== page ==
26 December, 2012

Rio Prep

I've been told no one does New Years Eve better than Rio de Janeiro.  We shall see.  For me, I've learned from experience over the years that this holiday is possibly one if the most over-rated of events.  Rio has a potential to change my mind, though I am purposefully setting my expectations to "lukewarm anticipation" in preparation.

Also in preparation for spending a week in this world-famous city, I watched a couple films.  The first was the award-winning Brazilian film City of God (Cidade de Deus) about the violent inner-workings of a large favela during the 1960's and 70's.  The second is the animated Rio, about a domesticated blue macaw from Minnesota (hey!) who ends up in the titular city and learns how to fly, literally and figuratively.

Based on these two movies - which were both great for different reasons - here is what I know and expect from my trip:
  • All birds speak English. (Rio)
  • Guns are as common as grains of sand and just as easy to acquire. (City of God)
  • Your camera will not get jacked if you are friends with a slum lord. (City of God)
  • Small break-dancing monkeys will steal from tourists at the Sugar Loaf. (Rio)
  • Small children from the favela ("runts") will steal your pot at the beach. (City of God)
  • I guess Minnesotans say "Cheese and sprinkles!" when we're exasperated.  So I should practice that. (Rio)
  • Small birds with bottle caps for hats are totally legit. (Rio)
  • Cocaine-addicted gingers are not to be trusted. (City of God) Probably all gingers as a general rule...
  • Being a chicken is a dangerous station to have in life. (Both)
  • Favelas are bad places filled with shady gangs who kill indiscriminately...and may deal in the illegal bird trade. (Both)
  • The beach is an awesome place. (Both)
  • Everyone loves samba - birds and ghetto thugs alike. (Both)
So, based on this information, off to Rio I go...Feliz Ano Novo!!!

23 December, 2012

Meet Me Halfway

Approximately six months ago I started a self-imposed challenge to read one book a week for an entire year.  Today marks the end of week twenty-six.  Halfway.  

It is not easy and I am not always on schedule, but I am still in the game.  And I have come across some great reads.  If you have any suggestions for where I should go from here, I would love them.  I do have a list, my Kindle, and few lent "real" books, but recommendations are always welcome!

Go Big Or Go Home

This is a capybara.

I often see them on some of my runs.
It may look cute, but they're really possibly the weirdest creature on the planet.  
Like a guinea pig you can ride.  

Capybara's are the world's largest rodents.  They can grow to be a little over 4ft in length and 2 ft tall.  One source I found claims they can weigh up to 170lbs!  

Makes me wonder why Ecuadorians waste their time eating those tiny little normal guinea pigs when they could throw one of these suckers on the spit and feed a small village?!?  
(Actually, Capybaras are eaten in Venezuela...but just for Easter.)

Capybaras live in groups, graze like cows and geese, eat their own feces, and can do this:

They swim.  A giant swimming guinea pig.  Awesome.
I think I'll stick to the running trails.

14 December, 2012

Drip Drip Drop (Part II)

Arctic tundra and tropical rainforest.  A mule and a bullet train.  E. coli and an elephant.  Frogger and...whatever it is my students are playing now.  Opposites.  Our privileged, well-funded school abuts one of Campinas' ghettos, or favellas.  There is a wall, however the members of this community - composed of rows of ply-wood and aluminum roofed homes and littered with abandoned  tire-less cars - know the societal level that attend the school; they hear the soccer games and playground squeals.  Some who happen to live in sturdier, two-story housing can even catch a glimpse of our students eating in the cantina and walking carefree to class along the beautifully green landscaping and manicured cobble-stone paths.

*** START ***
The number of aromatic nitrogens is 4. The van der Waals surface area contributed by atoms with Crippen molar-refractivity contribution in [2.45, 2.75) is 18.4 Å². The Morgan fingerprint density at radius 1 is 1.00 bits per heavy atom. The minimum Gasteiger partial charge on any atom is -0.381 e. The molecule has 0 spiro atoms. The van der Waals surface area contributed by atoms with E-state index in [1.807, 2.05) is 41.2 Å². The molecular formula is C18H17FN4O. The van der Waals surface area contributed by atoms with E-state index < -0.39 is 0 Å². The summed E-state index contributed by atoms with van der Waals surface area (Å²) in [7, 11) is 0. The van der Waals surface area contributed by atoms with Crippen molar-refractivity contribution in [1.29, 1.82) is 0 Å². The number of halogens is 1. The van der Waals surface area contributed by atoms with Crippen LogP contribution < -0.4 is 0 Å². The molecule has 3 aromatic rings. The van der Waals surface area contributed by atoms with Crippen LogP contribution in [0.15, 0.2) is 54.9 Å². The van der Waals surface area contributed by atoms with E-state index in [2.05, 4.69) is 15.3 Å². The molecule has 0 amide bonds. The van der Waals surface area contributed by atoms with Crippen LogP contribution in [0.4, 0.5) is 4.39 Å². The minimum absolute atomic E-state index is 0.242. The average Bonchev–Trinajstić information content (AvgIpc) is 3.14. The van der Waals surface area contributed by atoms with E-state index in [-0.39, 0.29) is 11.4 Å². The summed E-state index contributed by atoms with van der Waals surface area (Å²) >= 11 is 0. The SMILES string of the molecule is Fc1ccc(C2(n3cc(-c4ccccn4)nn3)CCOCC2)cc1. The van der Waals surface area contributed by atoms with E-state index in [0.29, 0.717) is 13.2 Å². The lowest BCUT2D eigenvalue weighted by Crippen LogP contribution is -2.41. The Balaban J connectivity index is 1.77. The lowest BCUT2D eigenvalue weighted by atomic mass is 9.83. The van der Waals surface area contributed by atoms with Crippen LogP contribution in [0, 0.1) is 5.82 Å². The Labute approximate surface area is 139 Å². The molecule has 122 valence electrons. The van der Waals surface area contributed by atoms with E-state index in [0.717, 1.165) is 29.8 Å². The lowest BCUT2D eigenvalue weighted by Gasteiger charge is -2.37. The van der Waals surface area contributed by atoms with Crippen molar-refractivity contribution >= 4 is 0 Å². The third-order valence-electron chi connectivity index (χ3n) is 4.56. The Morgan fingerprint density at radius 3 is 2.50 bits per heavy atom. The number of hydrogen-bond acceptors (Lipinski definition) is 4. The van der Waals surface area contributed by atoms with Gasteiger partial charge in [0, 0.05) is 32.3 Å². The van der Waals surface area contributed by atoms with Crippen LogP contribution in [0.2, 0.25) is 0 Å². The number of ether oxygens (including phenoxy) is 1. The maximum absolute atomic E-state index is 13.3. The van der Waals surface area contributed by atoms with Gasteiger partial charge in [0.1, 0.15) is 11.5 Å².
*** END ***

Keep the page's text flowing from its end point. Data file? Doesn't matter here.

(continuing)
For embarrassment's sake, let's called it "awhile ago."  Awhile ago I wrote about a conference held in São Paulo for student social awareness clubs and groups called the Global Issues Network (GIN).  The students I co-sponsor in this Rotary-supported group - called SEED Club - presented a literacy program they have enacted in the Guaraçai favella behind the wall of our school.

A building exists, and in years past, it has been filled with shelves and donated books; computers with games; chairs, soft foot-stools, a plush reading chair, and other comfort-creating spaces; as well as a craft/activity room.  The students found it difficult to get the children of Guaraçai to become engaged in the "library" part of the building.  Thus was borne the idea of a reading incentive program.

The students created a secure check-out system with reward points for borrowing and returning books.  They also, with the help of the local Rotary club, took a story-telling workshop which has enabled them to better interact with the kids in the community in terms of literacy when we visit every Monday and Friday after the last bell rings for the day.

Below are a few pictures taken by a mother who has volunteered a lot of time getting donations, physical and monetary - from various multi-nationals as well as simple cataloguing of the books themselves.  At the end of the day, though, the students do a phenomenal job of running the show and doing their small part to be a positive influence on these children's lives.

A couple of high school girls help the community kids craft with clay.

A girl from the community browsed the stacks.

One of the senior club member teaches a couple
community girls how to play Twister

*All photographs by M. Burrows (c) 2012